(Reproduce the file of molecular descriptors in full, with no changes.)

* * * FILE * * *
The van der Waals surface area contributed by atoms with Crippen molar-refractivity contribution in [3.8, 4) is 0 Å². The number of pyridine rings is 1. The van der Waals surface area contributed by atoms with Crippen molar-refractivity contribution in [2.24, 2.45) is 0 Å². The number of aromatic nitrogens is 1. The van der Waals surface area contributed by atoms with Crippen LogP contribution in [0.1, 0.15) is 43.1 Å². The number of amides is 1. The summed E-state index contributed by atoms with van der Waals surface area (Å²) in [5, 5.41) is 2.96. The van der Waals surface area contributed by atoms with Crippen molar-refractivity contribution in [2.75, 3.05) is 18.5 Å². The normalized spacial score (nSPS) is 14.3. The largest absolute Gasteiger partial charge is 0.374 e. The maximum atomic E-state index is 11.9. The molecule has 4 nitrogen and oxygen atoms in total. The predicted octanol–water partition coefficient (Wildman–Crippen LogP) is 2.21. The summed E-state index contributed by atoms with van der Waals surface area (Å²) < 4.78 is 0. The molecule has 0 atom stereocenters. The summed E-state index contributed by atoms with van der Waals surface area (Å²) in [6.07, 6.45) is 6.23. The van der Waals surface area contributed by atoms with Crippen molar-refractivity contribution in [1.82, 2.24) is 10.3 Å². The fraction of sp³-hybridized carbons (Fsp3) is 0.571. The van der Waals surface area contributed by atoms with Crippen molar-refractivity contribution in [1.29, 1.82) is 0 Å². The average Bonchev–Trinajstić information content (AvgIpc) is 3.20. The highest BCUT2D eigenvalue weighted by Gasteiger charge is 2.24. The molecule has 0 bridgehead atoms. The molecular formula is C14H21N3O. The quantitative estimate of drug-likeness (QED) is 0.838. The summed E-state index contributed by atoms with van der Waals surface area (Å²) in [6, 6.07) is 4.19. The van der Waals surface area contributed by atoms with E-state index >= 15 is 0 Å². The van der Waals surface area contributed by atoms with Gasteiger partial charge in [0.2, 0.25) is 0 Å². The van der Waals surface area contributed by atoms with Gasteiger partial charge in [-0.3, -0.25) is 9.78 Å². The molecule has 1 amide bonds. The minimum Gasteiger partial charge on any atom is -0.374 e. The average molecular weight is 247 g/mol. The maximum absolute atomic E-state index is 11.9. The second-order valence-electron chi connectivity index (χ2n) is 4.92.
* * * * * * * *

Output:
The van der Waals surface area contributed by atoms with Crippen molar-refractivity contribution in [3.8, 4) is 0 Å². The number of pyridine rings is 1. The van der Waals surface area contributed by atoms with Crippen molar-refractivity contribution in [2.24, 2.45) is 0 Å². The number of aromatic nitrogens is 1. The van der Waals surface area contributed by atoms with Crippen LogP contribution in [0.1, 0.15) is 43.1 Å². The number of amides is 1. The summed E-state index contributed by atoms with van der Waals surface area (Å²) in [5, 5.41) is 2.96. The van der Waals surface area contributed by atoms with Crippen molar-refractivity contribution in [2.75, 3.05) is 18.5 Å². The normalized spacial score (nSPS) is 14.3. The largest absolute Gasteiger partial charge is 0.374 e. The maximum atomic E-state index is 11.9. The molecule has 4 nitrogen and oxygen atoms in total. The predicted octanol–water partition coefficient (Wildman–Crippen LogP) is 2.21. The summed E-state index contributed by atoms with van der Waals surface area (Å²) < 4.78 is 0. The molecule has 0 atom stereocenters. The summed E-state index contributed by atoms with van der Waals surface area (Å²) in [6.07, 6.45) is 6.23. The van der Waals surface area contributed by atoms with Crippen molar-refractivity contribution in [1.82, 2.24) is 10.3 Å². The fraction of sp³-hybridized carbons (Fsp3) is 0.571. The van der Waals surface area contributed by atoms with Crippen molar-refractivity contribution in [1.29, 1.82) is 0 Å². The average Bonchev–Trinajstić information content (AvgIpc) is 3.20. The highest BCUT2D eigenvalue weighted by Gasteiger charge is 2.24. The molecule has 0 bridgehead atoms. The molecular formula is C14H21N3O. The quantitative estimate of drug-likeness (QED) is 0.838. The summed E-state index contributed by atoms with van der Waals surface area (Å²) in [6, 6.07) is 4.19. The van der Waals surface area contributed by atoms with E-state index >= 15 is 0 Å². The van der Waals surface area contributed by atoms with Gasteiger partial charge in [0.2, 0.25) is 0 Å². The van der Waals surface area contributed by atoms with Gasteiger partial charge in [-0.3, -0.25) is 9.78 Å². The molecule has 1 amide bonds. The minimum Gasteiger partial charge on any atom is -0.374 e. The average molecular weight is 247 g/mol. The maximum absolute atomic E-state index is 11.9. The second-order valence-electron chi connectivity index (χ2n) is 4.92.